A coalition of organizations financed by billionaire activist George Soros successfully intervened in a lawsuit against Broward County Elections Supervisor Brenda Snipes in a case involving ballots counted by Snipes’ office after the official deadline had passed.
The judge in the case ultimately rejected an emergency motion for a temporary injunction filed by Gov. Rick Scott’s legal team regarding ballots that were purportedly cast in time but were not included in the first count by Broward County before the deadline for those ballots to be counted. Scott is facing a recount battle in his Senatorial race against Sen. Bill Nelson.
Scott’s campaign had sued Snipes in the case. Notably, the interveners opposing Scott in the case against Snipes were the League of Women Voters and Brennan Center for Justice at the New York University Law School, two organizations financed by Soros. Helping in the case was Common Cause, which is also financed by Soros’s Open Society Foundations. An intervener allows a non-party to join an ongoing lawsuit.
Common Cause took to Twitter to declare victory in the case:
A win for all voters in Florida!
The work continues. Today it was a lawsuit. Tomorrow it will be recruiting nonpartisan volunteers to observe the #FloridaRecount. We won't stop until we #CountEveryVote in #Florida and everywhere else.https://t.co/8JbyG8J0Y6 pic.twitter.com/c9O3hF23UC
— Common Cause (@CommonCause) November 15, 2018
The League of Women Voters purports to be “nonpartisan, neither supporting nor opposing candidates or political parties at any level of government, but always working on vital issues of concern to members and the public.” Capital Research charges the group has evidenced a “major flirtation with the Democratic Party.” The League documents its funding from Soros’s Open Society Institute.
The Brennan Center for Justice at New York University Law School is a liberal policy institute that says it “focuses on the fundamental issues of democracy and justice.” It has been the recipient of numerous grants from Soros’s Open Society Foundations totaling over $7,466,000 from 2000 to 2010 alone.
Myrna Perez and Jonathan Brater of the Brennan Center provided councel in the case, while the League of Women Voters intervened together with Joanne Lynch Aye, a Broward voter.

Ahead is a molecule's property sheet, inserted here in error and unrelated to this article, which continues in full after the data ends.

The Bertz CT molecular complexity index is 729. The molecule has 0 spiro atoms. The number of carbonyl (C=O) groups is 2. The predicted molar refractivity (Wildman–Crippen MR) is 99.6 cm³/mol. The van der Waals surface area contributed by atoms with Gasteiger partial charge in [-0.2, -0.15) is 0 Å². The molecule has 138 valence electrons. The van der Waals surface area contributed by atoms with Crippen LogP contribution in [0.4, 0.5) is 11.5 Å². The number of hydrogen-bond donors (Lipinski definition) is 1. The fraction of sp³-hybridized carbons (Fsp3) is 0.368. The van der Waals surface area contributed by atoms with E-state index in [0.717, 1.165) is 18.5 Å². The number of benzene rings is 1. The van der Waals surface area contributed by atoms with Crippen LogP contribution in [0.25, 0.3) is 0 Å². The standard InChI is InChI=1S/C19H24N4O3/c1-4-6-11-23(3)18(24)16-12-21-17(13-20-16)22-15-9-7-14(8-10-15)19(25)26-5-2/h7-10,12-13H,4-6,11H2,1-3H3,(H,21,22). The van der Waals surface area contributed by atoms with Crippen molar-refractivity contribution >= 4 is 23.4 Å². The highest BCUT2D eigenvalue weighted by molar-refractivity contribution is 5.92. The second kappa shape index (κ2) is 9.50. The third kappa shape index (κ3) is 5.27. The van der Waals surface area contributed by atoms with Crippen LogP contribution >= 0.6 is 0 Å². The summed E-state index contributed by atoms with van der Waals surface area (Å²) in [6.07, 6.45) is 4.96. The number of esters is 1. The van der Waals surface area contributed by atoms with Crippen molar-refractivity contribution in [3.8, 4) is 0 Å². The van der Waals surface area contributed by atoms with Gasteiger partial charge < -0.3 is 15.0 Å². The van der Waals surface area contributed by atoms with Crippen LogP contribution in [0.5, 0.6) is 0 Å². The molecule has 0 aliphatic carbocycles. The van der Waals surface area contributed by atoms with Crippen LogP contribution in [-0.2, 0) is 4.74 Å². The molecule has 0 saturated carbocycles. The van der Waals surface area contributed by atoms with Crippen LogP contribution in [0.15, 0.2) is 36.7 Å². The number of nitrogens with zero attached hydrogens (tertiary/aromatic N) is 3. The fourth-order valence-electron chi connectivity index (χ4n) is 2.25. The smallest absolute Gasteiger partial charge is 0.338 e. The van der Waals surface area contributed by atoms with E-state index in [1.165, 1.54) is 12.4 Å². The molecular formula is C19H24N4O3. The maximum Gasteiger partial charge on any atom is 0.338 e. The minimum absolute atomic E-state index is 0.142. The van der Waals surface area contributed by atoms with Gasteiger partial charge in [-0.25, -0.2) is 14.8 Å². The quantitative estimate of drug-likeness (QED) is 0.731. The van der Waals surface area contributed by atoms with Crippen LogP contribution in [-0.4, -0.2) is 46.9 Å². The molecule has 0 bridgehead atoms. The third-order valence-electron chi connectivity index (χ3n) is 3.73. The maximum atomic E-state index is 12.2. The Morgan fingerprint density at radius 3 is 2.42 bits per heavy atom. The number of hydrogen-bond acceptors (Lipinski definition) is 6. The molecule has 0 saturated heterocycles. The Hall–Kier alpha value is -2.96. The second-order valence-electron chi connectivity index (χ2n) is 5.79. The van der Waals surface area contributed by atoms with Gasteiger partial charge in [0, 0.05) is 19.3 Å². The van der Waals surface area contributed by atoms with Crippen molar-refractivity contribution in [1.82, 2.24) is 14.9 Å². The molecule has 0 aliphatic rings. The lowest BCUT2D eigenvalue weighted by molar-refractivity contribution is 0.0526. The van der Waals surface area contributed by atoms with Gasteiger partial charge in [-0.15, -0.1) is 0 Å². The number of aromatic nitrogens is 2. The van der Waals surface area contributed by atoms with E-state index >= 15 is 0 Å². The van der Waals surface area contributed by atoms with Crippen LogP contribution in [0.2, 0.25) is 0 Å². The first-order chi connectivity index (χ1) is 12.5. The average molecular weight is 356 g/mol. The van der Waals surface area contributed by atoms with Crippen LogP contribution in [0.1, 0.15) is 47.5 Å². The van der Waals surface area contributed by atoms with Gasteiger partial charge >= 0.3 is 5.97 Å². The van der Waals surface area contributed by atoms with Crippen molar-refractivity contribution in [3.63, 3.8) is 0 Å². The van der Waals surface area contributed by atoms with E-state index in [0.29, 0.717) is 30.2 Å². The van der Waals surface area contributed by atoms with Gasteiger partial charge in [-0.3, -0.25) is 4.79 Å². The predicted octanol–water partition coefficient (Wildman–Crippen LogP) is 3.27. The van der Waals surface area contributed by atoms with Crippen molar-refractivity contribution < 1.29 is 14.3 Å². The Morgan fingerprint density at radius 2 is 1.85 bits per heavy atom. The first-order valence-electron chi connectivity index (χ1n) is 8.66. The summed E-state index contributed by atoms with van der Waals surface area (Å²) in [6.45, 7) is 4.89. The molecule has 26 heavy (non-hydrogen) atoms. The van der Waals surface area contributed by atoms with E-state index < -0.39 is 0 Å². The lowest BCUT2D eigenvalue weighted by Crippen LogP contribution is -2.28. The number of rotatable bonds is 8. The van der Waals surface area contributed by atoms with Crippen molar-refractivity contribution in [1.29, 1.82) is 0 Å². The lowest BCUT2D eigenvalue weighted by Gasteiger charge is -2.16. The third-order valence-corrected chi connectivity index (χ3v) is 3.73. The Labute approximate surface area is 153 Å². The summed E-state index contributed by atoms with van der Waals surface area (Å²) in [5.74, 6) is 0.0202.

In his order denying Scott’s request for an injunction, Judge Jack Tuter wrote that he made the decision after reviewing arguments from Scott’s team as well as responses filed by the “intervener(s)” – the Soros-funded groups in question.
Common Cause issued a press release celebrating Tuter’s ruling and quoting leaders from its own group as well as from the Soros-funded Brennan Center and League of Women Voters organizations.
“This is a win for Florida voters because counting every eligible vote is how democracy is supposed to work,” stated Common Cause Executive Director Anjenys Gonzalez-Eilert. “Tossing out timely ballots would have been a gross injustice and this ruling will restore the faith of voters in the process.”
“This is a victory for democracy, and most important, for the people of Florida,” Patricia Brigham, president of the League of Women Voters of Florida, was quoted saying. “Voters who cast their ballots on time deserve to have their voices heard.”
“We had a senate campaign attempt to recklessly and improperly reject the voices of eligible voters during the ballot counting process, and today, those shameful attempts were beaten back,” claimed Myrna Pérez, deputy director of the Brennan Center’s Democracy Program and head of the organization’s voting rights project. “We’re proud to represent the people of Florida to ensure their rights are upheld, their voices are heard, and their will at the ballot box is protected.”
In the case, the interveners argued that their interests were separate from those of Snipes, and noted that she “failed” to ensure ballots were counted on time.
“Because the Supervisor failed to ensure that all valid ballots were included in the first unofficial count, the Supervisor could be subject to significant public and financial pressure to resolve this litigation in a manner adverse to the interests of the Intervenors,” the interveners wrote.
The legal challenge involved several dozen ballots.
The lawsuit does not mark the only involvement of some of these organizations in the Florida recount ordeal.
Last Saturday, the League of Women Voters and Common Cause threatened to take Scott to court if he didn’t recuse himself from the state’s recount, which includes his own Senatorial election.
Earlier this week, Scott announced he will recuse himself from his role on the Florida Canvassing Board, which is slated to certify the results of his Senatorial election on Tuesday.
Aaron Klein is Breitbart’s Jerusalem bureau chief and senior investigative reporter. He is a New York Times bestselling author and hosts the popular weekend talk radio program, “Aaron Klein Investigative Radio.” Follow him on Twitter @AaronKleinShow. Follow him on Facebook.
Joshua Klein contributed research to this article.